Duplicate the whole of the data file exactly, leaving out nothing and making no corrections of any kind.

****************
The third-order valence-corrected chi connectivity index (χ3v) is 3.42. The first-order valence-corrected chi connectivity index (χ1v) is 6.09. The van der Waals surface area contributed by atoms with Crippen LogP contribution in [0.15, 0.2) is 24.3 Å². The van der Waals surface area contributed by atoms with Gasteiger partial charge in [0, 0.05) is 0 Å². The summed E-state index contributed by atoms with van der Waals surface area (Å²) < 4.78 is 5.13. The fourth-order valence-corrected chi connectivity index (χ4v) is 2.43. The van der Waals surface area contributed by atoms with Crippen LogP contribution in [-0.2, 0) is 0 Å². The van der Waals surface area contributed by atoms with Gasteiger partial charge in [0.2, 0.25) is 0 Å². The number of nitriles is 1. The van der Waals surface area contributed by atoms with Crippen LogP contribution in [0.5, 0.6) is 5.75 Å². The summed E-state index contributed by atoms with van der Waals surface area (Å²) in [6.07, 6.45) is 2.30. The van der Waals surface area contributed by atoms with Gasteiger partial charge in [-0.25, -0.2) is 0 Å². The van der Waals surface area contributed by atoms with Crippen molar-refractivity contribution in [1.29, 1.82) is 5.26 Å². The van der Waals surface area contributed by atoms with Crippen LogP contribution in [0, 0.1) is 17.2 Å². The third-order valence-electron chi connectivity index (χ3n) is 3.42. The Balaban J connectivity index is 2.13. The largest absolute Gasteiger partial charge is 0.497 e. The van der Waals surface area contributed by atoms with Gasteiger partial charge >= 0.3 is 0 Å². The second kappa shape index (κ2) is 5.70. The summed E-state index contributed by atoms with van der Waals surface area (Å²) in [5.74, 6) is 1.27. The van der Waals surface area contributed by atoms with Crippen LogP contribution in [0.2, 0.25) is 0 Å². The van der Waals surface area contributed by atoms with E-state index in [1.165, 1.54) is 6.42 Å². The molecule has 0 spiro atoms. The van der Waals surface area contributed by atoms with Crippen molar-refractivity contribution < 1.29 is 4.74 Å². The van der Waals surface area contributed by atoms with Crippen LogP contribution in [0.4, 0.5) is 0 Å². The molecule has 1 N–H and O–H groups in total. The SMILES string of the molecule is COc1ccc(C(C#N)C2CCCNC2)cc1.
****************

The third-order valence-corrected chi connectivity index (χ3v) is 3.42. The first-order valence-corrected chi connectivity index (χ1v) is 6.09. The van der Waals surface area contributed by atoms with Crippen LogP contribution in [0.15, 0.2) is 24.3 Å². The van der Waals surface area contributed by atoms with Gasteiger partial charge in [0, 0.05) is 0 Å². The summed E-state index contributed by atoms with van der Waals surface area (Å²) < 4.78 is 5.13. The fourth-order valence-corrected chi connectivity index (χ4v) is 2.43. The van der Waals surface area contributed by atoms with Crippen LogP contribution in [-0.2, 0) is 0 Å². The van der Waals surface area contributed by atoms with Gasteiger partial charge in [0.2, 0.25) is 0 Å². The number of nitriles is 1. The van der Waals surface area contributed by atoms with Crippen LogP contribution in [0.5, 0.6) is 5.75 Å². The summed E-state index contributed by atoms with van der Waals surface area (Å²) in [6.07, 6.45) is 2.30. The van der Waals surface area contributed by atoms with Gasteiger partial charge in [-0.25, -0.2) is 0 Å². The van der Waals surface area contributed by atoms with Crippen molar-refractivity contribution in [1.29, 1.82) is 5.26 Å². The van der Waals surface area contributed by atoms with Crippen LogP contribution in [0, 0.1) is 17.2 Å². The third-order valence-electron chi connectivity index (χ3n) is 3.42. The Balaban J connectivity index is 2.13. The largest absolute Gasteiger partial charge is 0.497 e. The van der Waals surface area contributed by atoms with Gasteiger partial charge >= 0.3 is 0 Å². The second kappa shape index (κ2) is 5.70. The summed E-state index contributed by atoms with van der Waals surface area (Å²) in [5.74, 6) is 1.27. The van der Waals surface area contributed by atoms with Crippen LogP contribution in [0.2, 0.25) is 0 Å². The van der Waals surface area contributed by atoms with E-state index in [1.165, 1.54) is 6.42 Å². The molecule has 0 spiro atoms. The van der Waals surface area contributed by atoms with Crippen molar-refractivity contribution < 1.29 is 4.74 Å². The van der Waals surface area contributed by atoms with Crippen LogP contribution in [0.4, 0.5) is 0 Å². The molecule has 1 N–H and O–H groups in total. The SMILES string of the molecule is COc1ccc(C(C#N)C2CCCNC2)cc1.